I purchased the 360 version of classic Doom at 800 MS points (roughly 9â‚¬). It’s a no-frills conversion, exactly what I wanted – no tricks done to the original graphics or sounds, all four episodes, controls work very well. It’s a great game. I have one thing to complain about: the map is utterly worthless on a non-HDTV. Really, you need to take the massmarket (like all of Europe) into account when designing your game views.
A couple of things came up during playing the first episode through in one sitting.
First and foremost are the online leaderboards, viewable per level. All games need this feature. It plays straight to my competitive spirit. It feels so good to be the best player among your friends and to, say, finally break the global top-1000.
Leaderboards are what keeps me playing Geometry Wars, too. It bugs me that I’m sitting right on the average level (according to MyGamerCard.net). I need to break that half a million to get above the crowd!
Then there are Doom’s controls. As per the original version, there is no Y-axis; you don’t aim up and down. The character automatically targets monsters above and below you, provided that they line up with your gun. I’d really like to see a modern shooter do the same. Sure it needs some clever level design (Doom’s essentially flat), but it would keep things much more free-flowing and immediate.
I recall the makers of the original Unreal Tournament’s Xbox version attempting something in this vain, via level design. I don’t know how that worked out, though.
I didn’t buy Doom merely because I loved it as a kid. I imagined that it would be a great game, period. And it is. If anything, provided you can look past the low-res graphics, it’s even better today. It absolutely wipes the floor with so many modern shooters, despite being released in 1993. The lighting is very effective, the level design is engaging, the overall aesthetic design hasn’t aged at all.
Oh, and like reviewer Kristan Reed on Eurogamer put it, this game features bodies which do not disappear. Thirteen years ago. Get with the times, shooter designers.
Sonic: The Hedgehog next-gen
I’ve said it before and this latest offering only enforces my position: platform games should never have made the jump to 3D presentation. It doesn’t work! I tried and tried and tried and simply could not hit the lines of rings with any confidence. The automatically aimed spinning attack does work, but as usual, the camera is worthless (you wouldn’t believe how slowly it spins).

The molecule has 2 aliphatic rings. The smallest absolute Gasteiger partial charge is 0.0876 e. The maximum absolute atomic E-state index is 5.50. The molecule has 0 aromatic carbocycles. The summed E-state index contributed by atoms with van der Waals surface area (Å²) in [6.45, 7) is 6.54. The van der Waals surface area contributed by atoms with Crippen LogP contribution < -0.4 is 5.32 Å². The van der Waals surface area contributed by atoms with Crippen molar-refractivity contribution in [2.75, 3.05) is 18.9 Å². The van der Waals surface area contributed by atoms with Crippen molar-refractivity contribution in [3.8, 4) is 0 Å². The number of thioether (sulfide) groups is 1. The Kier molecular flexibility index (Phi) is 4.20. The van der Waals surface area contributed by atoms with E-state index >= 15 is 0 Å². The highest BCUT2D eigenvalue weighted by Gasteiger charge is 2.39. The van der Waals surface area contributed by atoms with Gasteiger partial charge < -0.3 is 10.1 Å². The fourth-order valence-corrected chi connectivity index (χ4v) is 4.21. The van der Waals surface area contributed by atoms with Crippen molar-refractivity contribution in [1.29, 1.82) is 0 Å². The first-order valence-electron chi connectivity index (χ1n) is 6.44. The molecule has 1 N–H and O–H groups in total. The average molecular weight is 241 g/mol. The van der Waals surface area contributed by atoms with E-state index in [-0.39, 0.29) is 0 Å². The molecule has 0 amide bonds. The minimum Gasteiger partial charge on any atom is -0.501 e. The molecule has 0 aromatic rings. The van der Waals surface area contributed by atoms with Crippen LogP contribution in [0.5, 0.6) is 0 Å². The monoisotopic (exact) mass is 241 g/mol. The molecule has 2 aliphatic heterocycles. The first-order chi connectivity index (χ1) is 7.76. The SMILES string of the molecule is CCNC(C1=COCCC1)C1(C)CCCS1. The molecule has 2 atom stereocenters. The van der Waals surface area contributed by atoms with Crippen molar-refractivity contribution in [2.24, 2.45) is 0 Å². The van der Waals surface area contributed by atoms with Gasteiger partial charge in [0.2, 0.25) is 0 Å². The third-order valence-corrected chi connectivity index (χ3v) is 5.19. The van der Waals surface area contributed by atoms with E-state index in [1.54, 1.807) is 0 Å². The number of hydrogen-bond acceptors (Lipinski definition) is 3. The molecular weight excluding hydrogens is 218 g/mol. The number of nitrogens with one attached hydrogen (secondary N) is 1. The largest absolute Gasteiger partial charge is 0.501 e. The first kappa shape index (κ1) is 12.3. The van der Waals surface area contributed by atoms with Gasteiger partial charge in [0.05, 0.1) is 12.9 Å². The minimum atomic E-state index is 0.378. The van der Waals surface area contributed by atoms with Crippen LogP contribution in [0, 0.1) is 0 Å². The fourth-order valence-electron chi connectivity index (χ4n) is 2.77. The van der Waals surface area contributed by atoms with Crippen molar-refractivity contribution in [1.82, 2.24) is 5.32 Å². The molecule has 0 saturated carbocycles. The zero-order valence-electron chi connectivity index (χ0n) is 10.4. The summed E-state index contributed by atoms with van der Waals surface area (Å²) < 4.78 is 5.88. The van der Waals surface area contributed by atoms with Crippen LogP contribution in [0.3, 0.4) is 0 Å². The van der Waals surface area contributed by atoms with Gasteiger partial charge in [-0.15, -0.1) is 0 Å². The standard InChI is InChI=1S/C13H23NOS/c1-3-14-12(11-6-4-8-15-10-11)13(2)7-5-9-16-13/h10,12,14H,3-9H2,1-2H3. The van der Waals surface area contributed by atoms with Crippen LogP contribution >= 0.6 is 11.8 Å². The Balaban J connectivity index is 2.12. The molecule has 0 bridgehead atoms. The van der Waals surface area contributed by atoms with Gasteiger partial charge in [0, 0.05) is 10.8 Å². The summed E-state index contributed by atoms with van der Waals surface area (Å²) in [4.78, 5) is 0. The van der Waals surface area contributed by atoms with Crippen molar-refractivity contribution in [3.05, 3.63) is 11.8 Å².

There’s been a single instance of 3D platforming working well – Prince Of Persia: Sands Of Time – but even that one stellar example of the genre had some problems with the camera.
So in a nutshell: kill 3D platformers, kpls.
Allegedly the original Sega Megadrive/Genesis Sonic is coming to XBLA in the near future. That’s an almost guaranteed sale right there and I imagine it will work much better than this entirely competent, but by its nature, awkward offering.
I’ve liked Introversion ever since I found Uplink, the awesome hacker game they released in 2001. Their latest release Defcon has generated a lot of hype. The game was released a few days ago and the demo is now out, too, go get it.
I had trouble imagining how the game would play out in practice, but having played through the tutorial, it’s all clear now. I’ve yet to try a full-fledged game, but it’s pretty safe to say at this point that it’s a sure sale for me (PC hardware permitting, my home machine’s ancient). At 14â‚¬ for a brand new game, I really can’t complain. Although I might go for the boxed copy, which is priced a little higher, but even that’s a ridiculous 21â‚¬! And it feels good to know that you’re paying straight to the developers themselves.
It’s also interesting how cool and distinctive Introversion’s games look, despite the authors claiming that it’s all “programmer art”. Their soundscapes are thoughtful, too. I hear that Defcon sports “situation room ambient” consisting of cigarettes lighted, coughs and so on, which is really a magnificent idea. Can’t be witness to that myself, yet, because I didn’t have audio on the laptop I tried it on.
Update: Defcon runs just fine on my 900 MHZ/512 MB RAM home system. I’ve taken a beating from the computer twice, now. Well, at least it runs fine with only two players, that is.